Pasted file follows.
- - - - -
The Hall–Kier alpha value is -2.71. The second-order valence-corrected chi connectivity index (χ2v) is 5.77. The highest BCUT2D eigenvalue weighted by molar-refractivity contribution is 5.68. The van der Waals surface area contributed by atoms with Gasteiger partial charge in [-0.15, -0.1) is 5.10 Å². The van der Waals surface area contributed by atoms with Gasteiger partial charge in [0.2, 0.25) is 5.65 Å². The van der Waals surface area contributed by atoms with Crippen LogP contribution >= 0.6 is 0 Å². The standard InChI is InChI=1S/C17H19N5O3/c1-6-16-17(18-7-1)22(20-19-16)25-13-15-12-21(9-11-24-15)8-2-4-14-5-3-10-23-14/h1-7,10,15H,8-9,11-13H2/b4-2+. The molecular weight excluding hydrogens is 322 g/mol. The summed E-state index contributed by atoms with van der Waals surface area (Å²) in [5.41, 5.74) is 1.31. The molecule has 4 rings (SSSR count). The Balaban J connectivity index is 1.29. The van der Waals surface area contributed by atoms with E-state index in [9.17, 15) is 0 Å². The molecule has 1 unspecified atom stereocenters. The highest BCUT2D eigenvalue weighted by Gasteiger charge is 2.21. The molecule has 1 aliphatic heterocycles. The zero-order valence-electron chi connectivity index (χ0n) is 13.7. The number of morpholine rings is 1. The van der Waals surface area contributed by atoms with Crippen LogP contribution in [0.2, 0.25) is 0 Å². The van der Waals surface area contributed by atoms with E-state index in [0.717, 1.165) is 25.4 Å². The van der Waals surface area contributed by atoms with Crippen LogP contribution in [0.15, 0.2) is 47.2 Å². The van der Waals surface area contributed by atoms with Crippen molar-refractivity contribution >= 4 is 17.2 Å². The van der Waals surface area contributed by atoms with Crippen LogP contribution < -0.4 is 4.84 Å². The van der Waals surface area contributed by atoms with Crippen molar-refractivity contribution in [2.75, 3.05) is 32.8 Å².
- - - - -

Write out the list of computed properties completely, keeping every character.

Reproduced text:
The Hall–Kier alpha value is -2.71. The second-order valence-corrected chi connectivity index (χ2v) is 5.77. The highest BCUT2D eigenvalue weighted by molar-refractivity contribution is 5.68. The van der Waals surface area contributed by atoms with Gasteiger partial charge in [-0.15, -0.1) is 5.10 Å². The van der Waals surface area contributed by atoms with Gasteiger partial charge in [0.2, 0.25) is 5.65 Å². The van der Waals surface area contributed by atoms with Crippen LogP contribution >= 0.6 is 0 Å². The standard InChI is InChI=1S/C17H19N5O3/c1-6-16-17(18-7-1)22(20-19-16)25-13-15-12-21(9-11-24-15)8-2-4-14-5-3-10-23-14/h1-7,10,15H,8-9,11-13H2/b4-2+. The molecular weight excluding hydrogens is 322 g/mol. The summed E-state index contributed by atoms with van der Waals surface area (Å²) in [5.41, 5.74) is 1.31. The molecule has 4 rings (SSSR count). The Balaban J connectivity index is 1.29. The van der Waals surface area contributed by atoms with E-state index in [9.17, 15) is 0 Å². The molecule has 1 unspecified atom stereocenters. The highest BCUT2D eigenvalue weighted by Gasteiger charge is 2.21. The molecule has 1 aliphatic heterocycles. The zero-order valence-electron chi connectivity index (χ0n) is 13.7. The number of morpholine rings is 1. The van der Waals surface area contributed by atoms with Crippen LogP contribution in [0.2, 0.25) is 0 Å². The van der Waals surface area contributed by atoms with E-state index in [0.717, 1.165) is 25.4 Å². The van der Waals surface area contributed by atoms with Crippen LogP contribution in [0.15, 0.2) is 47.2 Å². The van der Waals surface area contributed by atoms with Crippen molar-refractivity contribution >= 4 is 17.2 Å². The van der Waals surface area contributed by atoms with Crippen LogP contribution < -0.4 is 4.84 Å². The van der Waals surface area contributed by atoms with Crippen molar-refractivity contribution in [2.75, 3.05) is 32.8 Å².